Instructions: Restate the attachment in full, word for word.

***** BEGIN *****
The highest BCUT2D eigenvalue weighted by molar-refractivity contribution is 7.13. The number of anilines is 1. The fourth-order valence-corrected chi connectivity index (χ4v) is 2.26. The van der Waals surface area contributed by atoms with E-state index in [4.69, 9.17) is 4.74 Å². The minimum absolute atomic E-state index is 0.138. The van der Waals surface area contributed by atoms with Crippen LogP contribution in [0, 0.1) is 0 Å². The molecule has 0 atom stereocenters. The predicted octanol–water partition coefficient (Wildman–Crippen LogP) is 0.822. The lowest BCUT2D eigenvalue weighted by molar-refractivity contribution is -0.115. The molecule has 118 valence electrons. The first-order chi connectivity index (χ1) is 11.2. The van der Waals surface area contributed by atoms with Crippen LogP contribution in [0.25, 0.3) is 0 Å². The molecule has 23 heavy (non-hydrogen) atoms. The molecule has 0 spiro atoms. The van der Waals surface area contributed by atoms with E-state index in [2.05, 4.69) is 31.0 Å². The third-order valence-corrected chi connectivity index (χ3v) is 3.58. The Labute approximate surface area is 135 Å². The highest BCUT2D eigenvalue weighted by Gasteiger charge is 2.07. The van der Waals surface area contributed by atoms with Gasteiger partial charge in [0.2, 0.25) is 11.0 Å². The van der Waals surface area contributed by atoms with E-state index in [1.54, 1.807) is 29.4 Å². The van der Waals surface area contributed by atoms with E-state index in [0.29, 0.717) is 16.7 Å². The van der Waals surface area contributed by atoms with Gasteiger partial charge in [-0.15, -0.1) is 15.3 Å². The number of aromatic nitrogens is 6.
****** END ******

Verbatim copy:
The highest BCUT2D eigenvalue weighted by molar-refractivity contribution is 7.13. The number of anilines is 1. The fourth-order valence-corrected chi connectivity index (χ4v) is 2.26. The van der Waals surface area contributed by atoms with E-state index in [4.69, 9.17) is 4.74 Å². The minimum absolute atomic E-state index is 0.138. The van der Waals surface area contributed by atoms with Crippen LogP contribution in [0, 0.1) is 0 Å². The molecule has 0 atom stereocenters. The predicted octanol–water partition coefficient (Wildman–Crippen LogP) is 0.822. The lowest BCUT2D eigenvalue weighted by molar-refractivity contribution is -0.115. The molecule has 118 valence electrons. The first-order chi connectivity index (χ1) is 11.2. The van der Waals surface area contributed by atoms with Crippen LogP contribution in [0.25, 0.3) is 0 Å². The molecule has 23 heavy (non-hydrogen) atoms. The molecule has 0 spiro atoms. The van der Waals surface area contributed by atoms with E-state index in [2.05, 4.69) is 31.0 Å². The third-order valence-corrected chi connectivity index (χ3v) is 3.58. The Labute approximate surface area is 135 Å². The highest BCUT2D eigenvalue weighted by Gasteiger charge is 2.07. The van der Waals surface area contributed by atoms with Gasteiger partial charge in [0.2, 0.25) is 11.0 Å². The van der Waals surface area contributed by atoms with E-state index in [1.54, 1.807) is 29.4 Å². The van der Waals surface area contributed by atoms with E-state index in [0.29, 0.717) is 16.7 Å². The van der Waals surface area contributed by atoms with Gasteiger partial charge in [-0.15, -0.1) is 15.3 Å². The number of aromatic nitrogens is 6.